That summer, in our backyard, my fears and self-pity vanished. Stimming—the characteristic hand flapping of autistic children—became art, dance, and expressions of joy rather than worrisome twitches. I found delight learning how to interpret his body language, his facial expressions. This weird and wonderful creature was my son and how lucky I was to get to be his mom. My fat belly grew to be an exciting new journey rather than a path of worry. Let him come into this world. Let him have autism. The word was no longer spoken in hushed tones, but an idea held up and celebrated. I was ready for whatever lay ahead.

I told no one about the backyard,not even my husband. He would call from work and ask what we did that day. I would never say a word. It was a victimless crime, yet I wanted it to be our secret as if the magic of that yard and that summer would somehow be lost once I spoke of it beyond the wood gate. Sometimes I think how funny it would be if someone had caught us sneaking in. What a sight: a woman and a little boy playing in a tiny blow-up swimming pool. I wonder if they would have arrested me. My defense would have been that I was merely claiming a childhood for my son. More than that, I was claiming my new life in a new world. It was in that yard that I entered my son’s world. It’s a beautiful place.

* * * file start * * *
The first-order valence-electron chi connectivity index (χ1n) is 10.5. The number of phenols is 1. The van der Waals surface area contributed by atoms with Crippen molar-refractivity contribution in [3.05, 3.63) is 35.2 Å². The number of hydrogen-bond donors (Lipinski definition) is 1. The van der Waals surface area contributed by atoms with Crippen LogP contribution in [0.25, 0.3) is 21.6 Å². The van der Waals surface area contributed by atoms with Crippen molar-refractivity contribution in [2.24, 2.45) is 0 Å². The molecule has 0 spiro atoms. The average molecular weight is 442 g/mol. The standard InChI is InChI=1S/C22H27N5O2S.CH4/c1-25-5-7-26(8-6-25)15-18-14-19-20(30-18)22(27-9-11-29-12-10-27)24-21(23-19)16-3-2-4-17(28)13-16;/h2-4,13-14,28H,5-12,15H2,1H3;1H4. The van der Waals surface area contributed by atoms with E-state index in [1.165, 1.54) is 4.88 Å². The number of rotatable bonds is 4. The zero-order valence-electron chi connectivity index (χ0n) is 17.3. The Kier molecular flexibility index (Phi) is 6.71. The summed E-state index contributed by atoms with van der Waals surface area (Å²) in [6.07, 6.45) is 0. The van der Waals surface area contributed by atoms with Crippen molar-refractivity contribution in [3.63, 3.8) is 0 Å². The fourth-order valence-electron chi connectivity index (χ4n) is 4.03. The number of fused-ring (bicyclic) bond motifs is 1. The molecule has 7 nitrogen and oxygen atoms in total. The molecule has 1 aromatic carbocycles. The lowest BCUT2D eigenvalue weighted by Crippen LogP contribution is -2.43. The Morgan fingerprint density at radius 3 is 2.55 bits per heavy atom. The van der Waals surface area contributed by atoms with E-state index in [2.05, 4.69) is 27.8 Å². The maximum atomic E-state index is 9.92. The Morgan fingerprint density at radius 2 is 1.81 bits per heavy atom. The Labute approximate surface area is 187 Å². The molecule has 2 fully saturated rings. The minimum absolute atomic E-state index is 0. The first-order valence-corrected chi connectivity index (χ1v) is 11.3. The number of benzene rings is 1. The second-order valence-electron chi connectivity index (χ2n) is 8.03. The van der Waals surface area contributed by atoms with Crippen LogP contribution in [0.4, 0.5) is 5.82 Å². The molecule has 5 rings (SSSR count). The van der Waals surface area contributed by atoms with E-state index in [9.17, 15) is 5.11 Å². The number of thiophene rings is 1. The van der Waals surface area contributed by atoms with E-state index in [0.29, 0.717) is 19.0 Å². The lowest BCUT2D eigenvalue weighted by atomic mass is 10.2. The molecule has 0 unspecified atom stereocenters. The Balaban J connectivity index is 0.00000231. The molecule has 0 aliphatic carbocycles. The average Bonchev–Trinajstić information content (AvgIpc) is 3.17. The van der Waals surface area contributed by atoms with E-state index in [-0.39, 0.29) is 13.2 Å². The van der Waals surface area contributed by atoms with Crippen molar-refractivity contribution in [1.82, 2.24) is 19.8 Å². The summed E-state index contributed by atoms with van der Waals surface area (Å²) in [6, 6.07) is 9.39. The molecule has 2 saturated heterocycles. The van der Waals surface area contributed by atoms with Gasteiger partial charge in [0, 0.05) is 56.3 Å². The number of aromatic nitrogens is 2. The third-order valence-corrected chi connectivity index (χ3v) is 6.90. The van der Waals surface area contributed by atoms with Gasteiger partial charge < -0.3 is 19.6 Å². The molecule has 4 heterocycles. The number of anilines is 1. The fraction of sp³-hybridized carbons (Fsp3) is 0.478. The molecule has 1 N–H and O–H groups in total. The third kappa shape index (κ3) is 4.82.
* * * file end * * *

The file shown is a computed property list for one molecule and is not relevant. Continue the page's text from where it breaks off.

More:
Sarah Pearsall is a graduate of the MFA program in Creative Writing at Florida International University. She is currently a visiting instructor at The University of South Florida. Sarah also is a contributing writer for the Tampa Bay Mom’s Blog, an online journal that highlights all things mom-related. She is also the founder and editor of The Florida Foodie, an online food writing journal that explores the food culture in Florida. In her free time, Sarah enjoys cooking, reading, and exploring the world with her sons.

Sarah E Pearsall Headshot